Getting your Evanston news from Facebook? Try the Evanston RoundTable’s free daily and weekend email newsletters – sign up now!

School District 65’s Leadership Team, which is overseeing the implementation of the District’s Inclusion Plan, has been meeting on a regular basis to discuss details for the plan’s implementation. The District implemented inclusion at the pre-kindergarten and kindergarten grade levels and at Orrington School this year. The District plans to roll up its inclusion efforts next year to the first grade level at all schools.

The Leadership Team includes administrators, teachers, parents and two School Board members. At its March 24 meeting, the Leadership Team discussed a professional development plan, an evaluation plan, and the results of a teachers’ attitude survey. Two Board members reported on a recent visit to a school in Bloomington, Ind., where inclusion has been in place since 1983.

The Attitudinal Survey of Teachers

About 500 teachers, including general education, special education and art teachers, responded to 33 questions in a survey that focused on attitudes with respect to students who had “mild disabilities.” No questions were asked with respect to students who had “severe disabilities.”

At the March 24 meeting, Dr. Cassandra Cole, a consultant to District 65, highlighted responses to three of the survey questions: 86% of the teachers said they thought students with mild disabilities benefited from inclusion; 61% said they thought students with mild disabilities adjust well when placed in the general education classroom; and 77% said general education peers are accepting of students with mild disabilities.

She said these were powerful statements that indicated teachers and students had “core beliefs” supporting inclusion.

While core beliefs supported inclusion, responses to a number of other questions raise concerns: 60% of the teachers said they thought there were insufficient resources available for inclusion of students with disabilities to succeed; 51% thought students with mild disabilities require more attention and assistance than general education can provide; 44% thought “this school” was not prepared to implement inclusion for students with mild disabilities; 40% thought general education teachers lacked the instructional skills to teach students with mild disabilities.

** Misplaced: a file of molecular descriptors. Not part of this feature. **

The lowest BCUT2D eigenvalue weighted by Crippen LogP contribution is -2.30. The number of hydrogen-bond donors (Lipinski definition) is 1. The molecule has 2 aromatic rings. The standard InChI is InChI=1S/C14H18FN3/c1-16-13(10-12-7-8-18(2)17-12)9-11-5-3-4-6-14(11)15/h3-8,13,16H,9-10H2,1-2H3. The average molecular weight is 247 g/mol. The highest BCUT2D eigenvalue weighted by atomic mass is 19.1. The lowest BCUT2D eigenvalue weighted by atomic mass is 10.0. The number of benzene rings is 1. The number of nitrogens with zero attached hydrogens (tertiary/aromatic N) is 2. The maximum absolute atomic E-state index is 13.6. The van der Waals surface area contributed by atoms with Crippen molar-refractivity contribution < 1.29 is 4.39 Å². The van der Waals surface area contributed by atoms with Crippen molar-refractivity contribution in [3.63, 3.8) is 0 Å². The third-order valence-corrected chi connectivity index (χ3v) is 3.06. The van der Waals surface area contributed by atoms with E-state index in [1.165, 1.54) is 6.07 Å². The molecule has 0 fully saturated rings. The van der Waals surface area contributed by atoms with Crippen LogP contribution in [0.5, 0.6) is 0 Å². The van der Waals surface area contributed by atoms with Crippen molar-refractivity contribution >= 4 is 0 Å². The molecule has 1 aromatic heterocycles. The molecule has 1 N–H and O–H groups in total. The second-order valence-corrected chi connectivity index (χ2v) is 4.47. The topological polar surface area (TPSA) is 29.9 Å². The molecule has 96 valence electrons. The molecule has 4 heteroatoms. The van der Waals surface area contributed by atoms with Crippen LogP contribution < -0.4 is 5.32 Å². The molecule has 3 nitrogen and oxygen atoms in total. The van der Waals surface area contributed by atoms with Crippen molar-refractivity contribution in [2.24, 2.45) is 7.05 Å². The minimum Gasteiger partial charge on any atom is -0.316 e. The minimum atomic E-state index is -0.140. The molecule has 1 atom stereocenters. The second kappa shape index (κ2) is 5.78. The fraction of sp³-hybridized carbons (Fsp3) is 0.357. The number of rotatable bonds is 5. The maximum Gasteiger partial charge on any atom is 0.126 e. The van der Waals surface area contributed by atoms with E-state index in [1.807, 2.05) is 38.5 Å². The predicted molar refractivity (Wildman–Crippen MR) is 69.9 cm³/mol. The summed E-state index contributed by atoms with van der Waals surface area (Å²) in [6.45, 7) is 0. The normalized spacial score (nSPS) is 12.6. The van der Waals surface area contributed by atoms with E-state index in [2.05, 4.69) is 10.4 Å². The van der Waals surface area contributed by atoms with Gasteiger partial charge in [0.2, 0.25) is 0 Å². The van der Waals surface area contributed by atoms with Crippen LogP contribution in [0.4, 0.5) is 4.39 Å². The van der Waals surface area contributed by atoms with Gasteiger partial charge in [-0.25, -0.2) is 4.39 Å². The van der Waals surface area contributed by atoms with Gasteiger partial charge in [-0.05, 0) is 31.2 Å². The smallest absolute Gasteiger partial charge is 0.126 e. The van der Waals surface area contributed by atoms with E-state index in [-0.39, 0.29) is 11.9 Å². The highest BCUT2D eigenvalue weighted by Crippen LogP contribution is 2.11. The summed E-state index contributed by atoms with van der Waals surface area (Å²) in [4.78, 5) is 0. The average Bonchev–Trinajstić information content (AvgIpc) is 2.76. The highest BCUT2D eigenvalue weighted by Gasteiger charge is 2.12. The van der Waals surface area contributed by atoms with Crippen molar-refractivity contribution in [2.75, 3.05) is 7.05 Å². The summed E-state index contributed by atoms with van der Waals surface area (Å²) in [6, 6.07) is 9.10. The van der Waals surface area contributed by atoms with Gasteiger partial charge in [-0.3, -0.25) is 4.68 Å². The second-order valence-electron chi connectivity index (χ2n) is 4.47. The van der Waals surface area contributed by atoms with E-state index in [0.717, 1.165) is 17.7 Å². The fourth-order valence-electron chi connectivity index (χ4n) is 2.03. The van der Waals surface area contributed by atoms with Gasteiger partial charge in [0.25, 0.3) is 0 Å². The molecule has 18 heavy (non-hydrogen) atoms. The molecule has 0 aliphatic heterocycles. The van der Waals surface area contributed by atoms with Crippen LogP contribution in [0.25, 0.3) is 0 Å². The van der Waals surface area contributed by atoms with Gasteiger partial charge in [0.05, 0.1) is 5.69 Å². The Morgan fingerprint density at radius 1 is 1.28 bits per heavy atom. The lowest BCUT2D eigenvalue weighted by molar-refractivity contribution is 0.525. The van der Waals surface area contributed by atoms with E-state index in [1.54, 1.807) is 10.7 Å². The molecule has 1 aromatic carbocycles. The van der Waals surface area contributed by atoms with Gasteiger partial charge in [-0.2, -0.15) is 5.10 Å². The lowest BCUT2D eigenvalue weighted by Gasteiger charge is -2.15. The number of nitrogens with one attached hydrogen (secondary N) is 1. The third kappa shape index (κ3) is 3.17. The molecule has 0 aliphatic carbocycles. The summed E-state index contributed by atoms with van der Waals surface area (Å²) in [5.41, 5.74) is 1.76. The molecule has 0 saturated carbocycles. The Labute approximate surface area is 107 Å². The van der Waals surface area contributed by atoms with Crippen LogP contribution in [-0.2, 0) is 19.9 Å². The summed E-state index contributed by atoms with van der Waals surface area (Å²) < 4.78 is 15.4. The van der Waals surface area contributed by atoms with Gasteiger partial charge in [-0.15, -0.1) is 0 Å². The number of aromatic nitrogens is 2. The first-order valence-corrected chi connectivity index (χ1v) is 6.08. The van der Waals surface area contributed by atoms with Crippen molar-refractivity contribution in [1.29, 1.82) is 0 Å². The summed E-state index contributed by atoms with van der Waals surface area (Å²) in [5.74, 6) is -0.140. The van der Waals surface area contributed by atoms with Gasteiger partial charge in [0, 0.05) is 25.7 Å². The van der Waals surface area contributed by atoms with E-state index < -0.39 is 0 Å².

Mike Robey said philosophically most teachers are on board with inclusion, but they are concerned about their ability or the District’s ability to do this.

Jean Luft, president of the District Educators Council (the teachers’ union), said teachers struggled with what was meant by the term “mild disabilities,” a term that was not defined in the survey. She added it would have been helpful to have included questions with respect to students who had “severe disabilities.”

Dr. Cole said the survey provided baseline data, and teacher’s attitudes would be tracked over time.

Professional Development

The professional development plan lists many workshops, training sessions and conferences. Dr. Cole said the plan was designed to present many opportunities for teachers and principals, rather than providing a one-size-fits-all approach. She said the list of professional development activities was cohesive, and it was intended to be flexible.

Ms. Luft said most teachers were familiar teaching students with mild disabilities, but were not as familiar with students with severe disabilities. She thought it would benefit all teachers to attend workshops on addressing the needs of students with severe disabilities.